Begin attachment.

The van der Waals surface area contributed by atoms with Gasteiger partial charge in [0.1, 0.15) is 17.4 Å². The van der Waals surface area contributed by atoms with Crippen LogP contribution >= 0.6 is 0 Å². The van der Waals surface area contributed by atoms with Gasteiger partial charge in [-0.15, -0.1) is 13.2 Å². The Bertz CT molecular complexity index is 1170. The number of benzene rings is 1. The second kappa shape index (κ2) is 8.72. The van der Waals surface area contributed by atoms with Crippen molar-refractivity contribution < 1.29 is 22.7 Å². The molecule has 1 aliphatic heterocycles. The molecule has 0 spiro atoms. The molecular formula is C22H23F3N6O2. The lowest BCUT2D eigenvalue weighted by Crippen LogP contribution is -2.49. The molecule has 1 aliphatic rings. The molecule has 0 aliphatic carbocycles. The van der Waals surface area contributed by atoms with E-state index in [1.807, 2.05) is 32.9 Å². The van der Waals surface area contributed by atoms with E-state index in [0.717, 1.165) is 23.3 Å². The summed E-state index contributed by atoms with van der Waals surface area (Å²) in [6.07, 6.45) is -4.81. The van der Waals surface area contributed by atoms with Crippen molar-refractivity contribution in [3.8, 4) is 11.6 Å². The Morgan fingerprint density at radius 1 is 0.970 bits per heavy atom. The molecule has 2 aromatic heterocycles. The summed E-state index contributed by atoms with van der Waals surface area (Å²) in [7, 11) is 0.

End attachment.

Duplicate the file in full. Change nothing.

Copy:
The van der Waals surface area contributed by atoms with Gasteiger partial charge in [0.1, 0.15) is 17.4 Å². The van der Waals surface area contributed by atoms with Crippen LogP contribution >= 0.6 is 0 Å². The van der Waals surface area contributed by atoms with Gasteiger partial charge in [-0.15, -0.1) is 13.2 Å². The Bertz CT molecular complexity index is 1170. The number of benzene rings is 1. The second kappa shape index (κ2) is 8.72. The van der Waals surface area contributed by atoms with Crippen molar-refractivity contribution < 1.29 is 22.7 Å². The molecule has 1 aliphatic heterocycles. The molecule has 0 spiro atoms. The molecular formula is C22H23F3N6O2. The lowest BCUT2D eigenvalue weighted by Crippen LogP contribution is -2.49. The molecule has 1 aliphatic rings. The molecule has 0 aliphatic carbocycles. The van der Waals surface area contributed by atoms with E-state index in [1.807, 2.05) is 32.9 Å². The van der Waals surface area contributed by atoms with E-state index in [0.717, 1.165) is 23.3 Å². The summed E-state index contributed by atoms with van der Waals surface area (Å²) in [6.07, 6.45) is -4.81. The van der Waals surface area contributed by atoms with Crippen molar-refractivity contribution in [3.8, 4) is 11.6 Å². The Morgan fingerprint density at radius 1 is 0.970 bits per heavy atom. The molecule has 2 aromatic heterocycles. The summed E-state index contributed by atoms with van der Waals surface area (Å²) in [7, 11) is 0.